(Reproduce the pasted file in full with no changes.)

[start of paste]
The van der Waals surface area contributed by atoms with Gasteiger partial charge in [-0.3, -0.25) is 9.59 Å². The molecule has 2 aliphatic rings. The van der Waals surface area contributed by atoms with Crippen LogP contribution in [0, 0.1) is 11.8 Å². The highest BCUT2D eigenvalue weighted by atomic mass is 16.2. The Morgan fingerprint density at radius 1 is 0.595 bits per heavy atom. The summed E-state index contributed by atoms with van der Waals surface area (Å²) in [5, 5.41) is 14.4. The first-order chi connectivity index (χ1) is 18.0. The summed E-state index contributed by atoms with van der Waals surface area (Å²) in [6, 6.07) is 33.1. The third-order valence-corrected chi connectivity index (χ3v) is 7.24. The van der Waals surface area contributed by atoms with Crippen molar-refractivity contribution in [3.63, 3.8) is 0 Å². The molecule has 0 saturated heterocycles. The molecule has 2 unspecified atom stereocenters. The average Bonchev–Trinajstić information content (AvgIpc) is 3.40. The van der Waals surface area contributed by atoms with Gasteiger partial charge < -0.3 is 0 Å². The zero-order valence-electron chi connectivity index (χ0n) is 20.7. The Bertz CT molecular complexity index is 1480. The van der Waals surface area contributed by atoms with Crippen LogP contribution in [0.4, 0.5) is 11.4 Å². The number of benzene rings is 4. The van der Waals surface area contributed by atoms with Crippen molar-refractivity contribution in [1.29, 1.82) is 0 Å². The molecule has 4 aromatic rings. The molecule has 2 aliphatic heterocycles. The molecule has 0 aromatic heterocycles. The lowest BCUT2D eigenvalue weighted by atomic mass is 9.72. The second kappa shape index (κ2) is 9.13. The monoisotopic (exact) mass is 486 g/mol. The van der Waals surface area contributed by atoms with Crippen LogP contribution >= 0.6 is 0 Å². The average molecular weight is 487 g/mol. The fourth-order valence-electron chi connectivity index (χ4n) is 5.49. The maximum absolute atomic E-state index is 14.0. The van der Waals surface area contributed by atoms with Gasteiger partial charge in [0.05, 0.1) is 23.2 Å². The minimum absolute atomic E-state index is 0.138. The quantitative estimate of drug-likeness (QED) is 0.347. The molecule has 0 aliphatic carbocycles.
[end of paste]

The van der Waals surface area contributed by atoms with Gasteiger partial charge in [-0.3, -0.25) is 9.59 Å². The molecule has 2 aliphatic rings. The van der Waals surface area contributed by atoms with Crippen LogP contribution in [0, 0.1) is 11.8 Å². The highest BCUT2D eigenvalue weighted by atomic mass is 16.2. The Morgan fingerprint density at radius 1 is 0.595 bits per heavy atom. The summed E-state index contributed by atoms with van der Waals surface area (Å²) in [5, 5.41) is 14.4. The first-order chi connectivity index (χ1) is 18.0. The summed E-state index contributed by atoms with van der Waals surface area (Å²) in [6, 6.07) is 33.1. The third-order valence-corrected chi connectivity index (χ3v) is 7.24. The van der Waals surface area contributed by atoms with Crippen molar-refractivity contribution in [3.63, 3.8) is 0 Å². The molecule has 0 saturated heterocycles. The molecule has 2 unspecified atom stereocenters. The average Bonchev–Trinajstić information content (AvgIpc) is 3.40. The van der Waals surface area contributed by atoms with Gasteiger partial charge < -0.3 is 0 Å². The zero-order valence-electron chi connectivity index (χ0n) is 20.7. The Bertz CT molecular complexity index is 1480. The van der Waals surface area contributed by atoms with Crippen LogP contribution in [0.4, 0.5) is 11.4 Å². The number of benzene rings is 4. The van der Waals surface area contributed by atoms with Crippen molar-refractivity contribution in [1.29, 1.82) is 0 Å². The molecule has 4 aromatic rings. The molecule has 2 aliphatic heterocycles. The molecule has 0 aromatic heterocycles. The lowest BCUT2D eigenvalue weighted by atomic mass is 9.72. The second kappa shape index (κ2) is 9.13. The monoisotopic (exact) mass is 486 g/mol. The van der Waals surface area contributed by atoms with Crippen LogP contribution >= 0.6 is 0 Å². The average molecular weight is 487 g/mol. The fourth-order valence-electron chi connectivity index (χ4n) is 5.49. The maximum absolute atomic E-state index is 14.0. The van der Waals surface area contributed by atoms with Gasteiger partial charge in [0.05, 0.1) is 23.2 Å². The minimum absolute atomic E-state index is 0.138. The quantitative estimate of drug-likeness (QED) is 0.347. The molecule has 0 aliphatic carbocycles.